Independent Financial Marketing Group (IFMG) — a subsidiary of Sun Life Financial that operates retail investment centers in retail banks — announced that it's connecting its 3,500 securities and insurance brokers, who mostly work out of retail bank branches in 48 states, with the back offices for all the products they sell. The initiative will be completed with the help of Jersey City, N.J.-based Scivantage's (booth #1824) middle-office software.
"The account-opening processing is paper intensive," says Roni Mizrahi, chief information officer of IFMG, which has agreements with 60 fund companies and 45 insurance carriers. "We sell more than 250 annuity products and 7,000 mutual fund products. For any rep, keeping track of all the paperwork requirements for these products is a daunting task. We decided to make the process easier for reps and to increase their ability to spend more time meeting client needs rather than chasing paperwork; we needed an automated solution to get us there."
Mizrahi says he looked at brokerage applications that would provide account opening and real-time trading with multiple back offices. Scivantage's solution already had links to IFMG's clearing firms — Pershing and National Financial for equities and fixed-income products, and ADP for mutual funds — Mizrahi notes.
The new platform will be an extension of the brokers' existing platform, maintaining the look and feel they're used to, according to Mizrahi. But while account-opening is a paper-based process today, the Scivantage software will automate the process start to finish, he contends. It will provide a single data entry point for brokers that looks similar to TurboTax for the securities business, Mizrahi says, noting that it will be a big change from filling out the myriad paper forms of insurance companies, mutual fund companies and clearing firms.
The brokers don't need to know, for example, which clearing firm will be used. "We expect to have a lot less NIGO, which stands for Not In Good Order business — i.e., exceptions," Mizrahi relates. "Therefore, the cost of sales will decrease significantly. We expect a 30 percent decrease in the follow-up and NIGO rate when we fully implement the application."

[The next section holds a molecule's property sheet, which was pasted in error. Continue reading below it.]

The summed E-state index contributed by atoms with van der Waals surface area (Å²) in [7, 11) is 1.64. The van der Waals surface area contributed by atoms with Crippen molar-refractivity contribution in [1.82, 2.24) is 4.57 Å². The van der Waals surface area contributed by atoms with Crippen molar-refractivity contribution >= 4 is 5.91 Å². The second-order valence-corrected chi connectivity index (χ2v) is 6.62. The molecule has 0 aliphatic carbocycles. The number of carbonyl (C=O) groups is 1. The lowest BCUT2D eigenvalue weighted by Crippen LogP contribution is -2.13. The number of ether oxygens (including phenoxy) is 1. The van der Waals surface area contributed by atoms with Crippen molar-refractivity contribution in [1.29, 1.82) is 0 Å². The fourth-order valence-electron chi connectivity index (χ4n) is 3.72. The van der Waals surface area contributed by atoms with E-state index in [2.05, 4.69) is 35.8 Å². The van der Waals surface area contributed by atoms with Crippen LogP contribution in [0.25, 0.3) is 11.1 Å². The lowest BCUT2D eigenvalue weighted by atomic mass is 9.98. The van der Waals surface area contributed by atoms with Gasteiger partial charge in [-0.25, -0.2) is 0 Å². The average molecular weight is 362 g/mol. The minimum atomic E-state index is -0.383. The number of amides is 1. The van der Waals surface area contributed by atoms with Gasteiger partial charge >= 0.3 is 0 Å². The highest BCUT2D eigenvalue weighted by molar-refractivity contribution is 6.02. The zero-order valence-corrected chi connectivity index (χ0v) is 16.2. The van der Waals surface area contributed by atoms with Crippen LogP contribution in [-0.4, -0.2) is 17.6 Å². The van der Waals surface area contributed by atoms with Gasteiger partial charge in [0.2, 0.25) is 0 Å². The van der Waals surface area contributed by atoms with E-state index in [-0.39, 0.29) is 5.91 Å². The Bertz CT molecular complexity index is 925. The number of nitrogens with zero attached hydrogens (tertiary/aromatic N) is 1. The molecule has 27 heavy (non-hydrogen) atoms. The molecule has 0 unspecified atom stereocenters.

Until now, brokers have had to be taught how to use the ADP, National Financial and Pershing front ends, which all have different user interfaces, capabilities and nomenclature, Mizrahi adds. "With Scivantage, we have one training program we provide and one platform that we can change as our business changes," he says. "That level of abstraction from the back offices will help us with reporting, commission accounting and managing client assets."
The project started in April 2006 and all back-office conversions were completed in April 2007. The firm now is in the process of deploying the application in the field, according to Mizrahi, who says the first wave is due for completion June 18.
The next stage is to extend the automation of paperwork generation to the funds families and carriers. Then IFMG will add digital signatures and digital archiving to the platform to achieve straight-through processing and simplify account maintenance, Mizrahi says. Scivantage also will provide added IT support for the brokers, who often have to rely on the IT staff of the bank out of which they work, he notes.
"This has been one of the most significant technology projects we've done in the last eight years in this company," Mizrahi says. "Implementing this technology is integral to the success of our brokers."